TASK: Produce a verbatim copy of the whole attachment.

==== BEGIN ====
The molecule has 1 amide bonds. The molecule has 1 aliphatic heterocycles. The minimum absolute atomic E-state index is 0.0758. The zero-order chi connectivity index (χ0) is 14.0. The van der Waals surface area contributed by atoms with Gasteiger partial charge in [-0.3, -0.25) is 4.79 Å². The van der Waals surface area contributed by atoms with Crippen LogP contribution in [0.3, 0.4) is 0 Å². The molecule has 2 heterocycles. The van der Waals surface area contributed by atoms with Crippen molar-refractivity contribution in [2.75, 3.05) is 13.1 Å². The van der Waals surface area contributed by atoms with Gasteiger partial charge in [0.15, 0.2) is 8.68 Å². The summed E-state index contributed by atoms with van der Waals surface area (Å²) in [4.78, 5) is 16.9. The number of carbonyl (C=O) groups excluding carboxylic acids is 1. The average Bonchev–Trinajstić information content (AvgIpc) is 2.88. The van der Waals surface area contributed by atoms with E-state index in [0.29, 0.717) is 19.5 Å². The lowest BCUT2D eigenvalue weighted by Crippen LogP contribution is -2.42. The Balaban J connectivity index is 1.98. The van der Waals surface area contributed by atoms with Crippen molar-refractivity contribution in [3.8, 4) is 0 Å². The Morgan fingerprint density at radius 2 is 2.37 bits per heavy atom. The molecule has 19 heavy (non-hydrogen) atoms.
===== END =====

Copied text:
The molecule has 1 amide bonds. The molecule has 1 aliphatic heterocycles. The minimum absolute atomic E-state index is 0.0758. The zero-order chi connectivity index (χ0) is 14.0. The van der Waals surface area contributed by atoms with Gasteiger partial charge in [-0.3, -0.25) is 4.79 Å². The van der Waals surface area contributed by atoms with Crippen LogP contribution in [0.3, 0.4) is 0 Å². The molecule has 2 heterocycles. The van der Waals surface area contributed by atoms with Crippen molar-refractivity contribution in [2.75, 3.05) is 13.1 Å². The van der Waals surface area contributed by atoms with Gasteiger partial charge in [0.15, 0.2) is 8.68 Å². The summed E-state index contributed by atoms with van der Waals surface area (Å²) in [4.78, 5) is 16.9. The number of carbonyl (C=O) groups excluding carboxylic acids is 1. The average Bonchev–Trinajstić information content (AvgIpc) is 2.88. The van der Waals surface area contributed by atoms with E-state index in [0.29, 0.717) is 19.5 Å². The lowest BCUT2D eigenvalue weighted by Crippen LogP contribution is -2.42. The Balaban J connectivity index is 1.98. The van der Waals surface area contributed by atoms with Crippen molar-refractivity contribution in [3.8, 4) is 0 Å². The Morgan fingerprint density at radius 2 is 2.37 bits per heavy atom. The molecule has 19 heavy (non-hydrogen) atoms.